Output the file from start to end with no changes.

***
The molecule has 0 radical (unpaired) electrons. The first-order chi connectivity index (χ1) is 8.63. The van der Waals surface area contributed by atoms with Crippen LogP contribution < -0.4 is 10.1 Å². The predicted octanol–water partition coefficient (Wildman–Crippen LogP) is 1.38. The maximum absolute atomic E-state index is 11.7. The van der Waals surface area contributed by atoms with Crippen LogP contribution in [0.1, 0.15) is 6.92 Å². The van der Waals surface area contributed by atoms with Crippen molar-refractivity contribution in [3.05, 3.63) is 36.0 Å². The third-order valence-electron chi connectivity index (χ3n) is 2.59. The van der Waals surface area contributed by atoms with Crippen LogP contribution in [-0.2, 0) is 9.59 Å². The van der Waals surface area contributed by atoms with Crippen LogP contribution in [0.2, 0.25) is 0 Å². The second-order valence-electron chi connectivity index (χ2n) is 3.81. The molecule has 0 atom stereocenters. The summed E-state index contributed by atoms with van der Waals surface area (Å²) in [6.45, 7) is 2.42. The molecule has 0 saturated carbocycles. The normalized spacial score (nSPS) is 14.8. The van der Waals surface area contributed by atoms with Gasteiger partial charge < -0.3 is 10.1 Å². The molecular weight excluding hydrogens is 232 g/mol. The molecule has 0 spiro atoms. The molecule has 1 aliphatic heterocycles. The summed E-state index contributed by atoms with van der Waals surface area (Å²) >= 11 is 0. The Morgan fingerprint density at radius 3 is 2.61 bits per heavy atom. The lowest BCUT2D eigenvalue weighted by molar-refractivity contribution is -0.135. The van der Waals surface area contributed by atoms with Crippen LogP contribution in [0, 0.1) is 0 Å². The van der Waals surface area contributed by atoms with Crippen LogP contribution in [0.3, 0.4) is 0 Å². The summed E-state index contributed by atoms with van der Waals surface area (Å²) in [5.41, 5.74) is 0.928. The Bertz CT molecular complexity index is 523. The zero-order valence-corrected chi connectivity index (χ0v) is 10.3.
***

The molecule has 0 radical (unpaired) electrons. The first-order chi connectivity index (χ1) is 8.63. The van der Waals surface area contributed by atoms with Crippen LogP contribution < -0.4 is 10.1 Å². The predicted octanol–water partition coefficient (Wildman–Crippen LogP) is 1.38. The maximum absolute atomic E-state index is 11.7. The van der Waals surface area contributed by atoms with Crippen LogP contribution in [0.1, 0.15) is 6.92 Å². The van der Waals surface area contributed by atoms with Crippen molar-refractivity contribution in [3.05, 3.63) is 36.0 Å². The third-order valence-electron chi connectivity index (χ3n) is 2.59. The van der Waals surface area contributed by atoms with Crippen LogP contribution in [-0.2, 0) is 9.59 Å². The van der Waals surface area contributed by atoms with Crippen LogP contribution in [0.2, 0.25) is 0 Å². The second-order valence-electron chi connectivity index (χ2n) is 3.81. The molecule has 0 atom stereocenters. The summed E-state index contributed by atoms with van der Waals surface area (Å²) in [6.45, 7) is 2.42. The molecule has 0 saturated carbocycles. The normalized spacial score (nSPS) is 14.8. The van der Waals surface area contributed by atoms with Gasteiger partial charge < -0.3 is 10.1 Å². The molecular weight excluding hydrogens is 232 g/mol. The molecule has 0 spiro atoms. The molecule has 1 aliphatic heterocycles. The summed E-state index contributed by atoms with van der Waals surface area (Å²) >= 11 is 0. The Morgan fingerprint density at radius 3 is 2.61 bits per heavy atom. The lowest BCUT2D eigenvalue weighted by molar-refractivity contribution is -0.135. The van der Waals surface area contributed by atoms with Crippen LogP contribution in [0, 0.1) is 0 Å². The van der Waals surface area contributed by atoms with Crippen LogP contribution in [0.3, 0.4) is 0 Å². The summed E-state index contributed by atoms with van der Waals surface area (Å²) in [5.41, 5.74) is 0.928. The Bertz CT molecular complexity index is 523. The zero-order valence-corrected chi connectivity index (χ0v) is 10.3.